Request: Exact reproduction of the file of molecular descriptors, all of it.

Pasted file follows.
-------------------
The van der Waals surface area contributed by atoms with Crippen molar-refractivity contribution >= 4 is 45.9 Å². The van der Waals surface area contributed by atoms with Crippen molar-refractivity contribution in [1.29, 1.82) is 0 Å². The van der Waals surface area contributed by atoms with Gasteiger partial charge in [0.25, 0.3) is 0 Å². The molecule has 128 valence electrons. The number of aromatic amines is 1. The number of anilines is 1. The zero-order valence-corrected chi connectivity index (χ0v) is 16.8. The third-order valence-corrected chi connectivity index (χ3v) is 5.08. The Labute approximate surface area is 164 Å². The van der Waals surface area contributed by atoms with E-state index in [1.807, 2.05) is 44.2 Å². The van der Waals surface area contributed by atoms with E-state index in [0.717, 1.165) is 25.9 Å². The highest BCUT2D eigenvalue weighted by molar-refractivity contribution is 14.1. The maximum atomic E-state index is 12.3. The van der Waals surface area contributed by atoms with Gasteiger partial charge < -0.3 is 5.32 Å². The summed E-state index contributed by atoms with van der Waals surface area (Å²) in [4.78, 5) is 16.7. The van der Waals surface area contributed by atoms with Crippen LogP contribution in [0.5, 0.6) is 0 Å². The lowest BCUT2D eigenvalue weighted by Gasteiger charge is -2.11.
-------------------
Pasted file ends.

The van der Waals surface area contributed by atoms with Crippen molar-refractivity contribution >= 4 is 45.9 Å². The van der Waals surface area contributed by atoms with Crippen molar-refractivity contribution in [1.29, 1.82) is 0 Å². The van der Waals surface area contributed by atoms with Gasteiger partial charge in [0.25, 0.3) is 0 Å². The molecule has 128 valence electrons. The number of aromatic amines is 1. The number of anilines is 1. The zero-order valence-corrected chi connectivity index (χ0v) is 16.8. The third-order valence-corrected chi connectivity index (χ3v) is 5.08. The Labute approximate surface area is 164 Å². The van der Waals surface area contributed by atoms with E-state index in [1.807, 2.05) is 44.2 Å². The van der Waals surface area contributed by atoms with E-state index in [0.717, 1.165) is 25.9 Å². The highest BCUT2D eigenvalue weighted by molar-refractivity contribution is 14.1. The maximum atomic E-state index is 12.3. The van der Waals surface area contributed by atoms with Gasteiger partial charge < -0.3 is 5.32 Å². The summed E-state index contributed by atoms with van der Waals surface area (Å²) in [4.78, 5) is 16.7. The van der Waals surface area contributed by atoms with Crippen LogP contribution in [0.5, 0.6) is 0 Å². The lowest BCUT2D eigenvalue weighted by Gasteiger charge is -2.11.